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6S12P 120A 42.000mAh NCR18650GA CMEC UAV/drone battery pack

Design, dimensions and technical specifications.

  • Cell count: 72 (same rank cells)
  • Cell type: Li-ion Panasonic NCR18650GA 3.6V-3.7V 3.5Ah 10A
  • DC IR: <38mΩ
  • Series-Parallel-Connected Cells: 6S12P
  • Current capacity: 42 Ah (42000 mAh)
  • Voltage (nominal) 22.2 V
  • Energy capacity: 932 Wh
  • Power: 2664W
  • Maximum continuous discharge current: 120A
  • Maximum pulse discharge current (10sec): 160A
  • Maximum allowable charge voltage: 25.2V
  • The discharge end voltage should be more than 16.2V (18.6V for long lifespan)
  • Charging current (CC): 20A (for maximum energy storage)
  • Weight: +/- 3600g (including wiring harnesses, connectors & covering)
  • Physical dimensions (distance between cell pack edges, excluding harnesses)350 x 140 x 37 mm
  • Gold plated discharge connector (custom): XT-90S / EC5 /XT-150
  • Integrated temperature sensor, with standard 3-pin connector (this update come since November 2017, only on request)
  • Advanced thermal enhancement and management
  • Discharge wire type: Multi-strand 10AWG Flexible Shielded Discharge Cables (EMF Compliance)
  • Discharge wire length (pack to connector end) +/- 100mm
  • Balance Plug: JST-XH 7-pin
  • Balance wire length (pack to connector end): +/- 70mm

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6S12P 120A 42.000mAh NCR18650GA CMEC UAV/drone battery pack

Design, dimensions and technical specifications.

  • Cell count: 72 (same rank cells)
  • Cell type: Li-ion Panasonic NCR18650GA 3.6V-3.7V 3.5Ah 10A
  • DC IR: <38mΩ
  • Series-Parallel-Connected Cells: 6S12P
  • Current capacity: 42 Ah (42000 mAh)
  • Voltage (nominal) 22.2 V
  • Energy capacity: 932 Wh
  • Power: 2664W
  • Maximum continuous discharge current: 120A
  • Maximum pulse discharge current (10sec): 160A
  • Maximum allowable charge voltage: 25.2V
  • The discharge end voltage should be more than 16.2V (18.6V for long lifespan)
  • Charging current (CC): 20A (for maximum energy storage)
  • Weight: +/- 3600g (including wiring harnesses, connectors & covering)
  • Physical dimensions (distance between cell pack edges, excluding harnesses)350 x 140 x 37 mm
  • Gold plated discharge connector (custom): XT-90S / EC5 /XT-150
  • Integrated temperature sensor, with standard 3-pin connector (this update come since November 2017, only on request)
  • Advanced thermal enhancement and management
  • Discharge wire type: Multi-strand 10AWG Flexible Shielded Discharge Cables (EMF Compliance)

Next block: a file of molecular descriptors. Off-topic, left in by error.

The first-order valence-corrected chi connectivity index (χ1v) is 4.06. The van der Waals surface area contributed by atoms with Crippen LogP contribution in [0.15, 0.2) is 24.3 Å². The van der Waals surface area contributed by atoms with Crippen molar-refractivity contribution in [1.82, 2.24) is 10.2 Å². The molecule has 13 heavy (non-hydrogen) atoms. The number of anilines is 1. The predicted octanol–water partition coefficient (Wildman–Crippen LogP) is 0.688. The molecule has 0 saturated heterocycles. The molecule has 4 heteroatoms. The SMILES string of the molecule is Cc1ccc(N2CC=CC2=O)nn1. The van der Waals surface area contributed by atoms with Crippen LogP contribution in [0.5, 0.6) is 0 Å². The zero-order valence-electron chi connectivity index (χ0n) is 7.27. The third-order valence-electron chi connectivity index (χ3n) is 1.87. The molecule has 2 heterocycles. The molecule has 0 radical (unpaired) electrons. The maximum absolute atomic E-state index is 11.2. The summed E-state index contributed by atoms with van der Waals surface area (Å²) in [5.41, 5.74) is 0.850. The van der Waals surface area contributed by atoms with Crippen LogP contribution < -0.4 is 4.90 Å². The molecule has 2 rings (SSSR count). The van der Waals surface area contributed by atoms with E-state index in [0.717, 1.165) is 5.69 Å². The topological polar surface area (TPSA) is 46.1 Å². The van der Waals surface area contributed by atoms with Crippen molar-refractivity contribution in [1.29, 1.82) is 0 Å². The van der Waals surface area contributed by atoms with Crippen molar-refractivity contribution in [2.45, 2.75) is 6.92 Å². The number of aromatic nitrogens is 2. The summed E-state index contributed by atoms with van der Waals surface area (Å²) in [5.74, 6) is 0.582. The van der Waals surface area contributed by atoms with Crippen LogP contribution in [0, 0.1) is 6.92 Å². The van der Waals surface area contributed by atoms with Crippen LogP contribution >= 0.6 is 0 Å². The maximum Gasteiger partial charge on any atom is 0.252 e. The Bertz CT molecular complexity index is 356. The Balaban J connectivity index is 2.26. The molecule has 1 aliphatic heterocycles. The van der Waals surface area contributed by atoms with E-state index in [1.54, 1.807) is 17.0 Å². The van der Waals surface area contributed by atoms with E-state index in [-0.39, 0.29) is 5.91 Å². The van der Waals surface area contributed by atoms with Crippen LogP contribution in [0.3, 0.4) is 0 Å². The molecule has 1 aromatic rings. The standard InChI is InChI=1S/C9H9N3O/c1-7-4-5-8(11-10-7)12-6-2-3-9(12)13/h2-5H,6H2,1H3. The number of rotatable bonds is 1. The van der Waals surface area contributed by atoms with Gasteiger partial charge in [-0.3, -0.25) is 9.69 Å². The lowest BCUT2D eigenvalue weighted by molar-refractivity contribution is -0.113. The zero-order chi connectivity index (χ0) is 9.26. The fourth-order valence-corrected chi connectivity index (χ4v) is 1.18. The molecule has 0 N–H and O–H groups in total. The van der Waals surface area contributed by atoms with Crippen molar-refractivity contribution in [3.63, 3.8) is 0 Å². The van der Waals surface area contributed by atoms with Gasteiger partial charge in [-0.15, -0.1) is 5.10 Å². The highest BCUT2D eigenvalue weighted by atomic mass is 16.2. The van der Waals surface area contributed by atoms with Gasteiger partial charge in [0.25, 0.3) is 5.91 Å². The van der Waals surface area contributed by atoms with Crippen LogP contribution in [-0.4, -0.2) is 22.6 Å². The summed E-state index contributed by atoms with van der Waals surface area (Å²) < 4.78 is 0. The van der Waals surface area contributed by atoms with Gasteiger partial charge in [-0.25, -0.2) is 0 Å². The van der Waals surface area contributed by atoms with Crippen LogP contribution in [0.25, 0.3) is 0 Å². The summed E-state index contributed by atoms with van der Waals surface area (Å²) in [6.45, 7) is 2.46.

• Discharge wire length (pack to connector end) +/- 100mm
  • Balance Plug: JST-XH 7-pin
  • Balance wire length (pack to connector end): +/- 70mm

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Pixhawk Mini now just $92 on Amazon

Crazy good deal on the best autopilot for small drones and rovers. This deal won't last long.  Free shipping for Prime members.

Includes GPS, power module, 8-channel servo rail expander for planes and designed for latest Dronecode/PX4 and APM software. 

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Pixhawk Mini now just $92 on Amazon

Crazy good deal on the best autopilot for small drones and rovers. This deal won't last long.  Free shipping for Prime members.

Includes GPS, power module, 8-channel servo rail expander for planes and designed for latest Dronecode/PX4 and APM software. 

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FCC fines FPV dronemaker for illegal radios

From Hackaday:

The commission just levied a $180,000 fine on a company in Florida for selling audio/visual transmitters that use the ham bands as well as other frequencies.

The FCC charged that Lumenier Holdco LLC (formerly known as FPV Manuals LLC) was marketing uncertified transmitters some of which exceeded the 1-W power limit for ham transmitters used on model craft.

Equipment that is purely for ham use is normally exempt from certification, but since the equipment was able to operate on other frequencies, this was a violation. In addition, even for licensed ham use, some of the transmitters were using too much power.

The company stopped selling the units in question after an FCC inquiry back in April. We can’t help but think that in years past building a consumer product with a significant radio transmitter was a big task, and someone would bring up the FCC rules and certifications before much progress had been made. These days though you can easily acquire building block ICs and modules to field a product in a few weeks that would have taken a sophisticated team years of effort not long ago.

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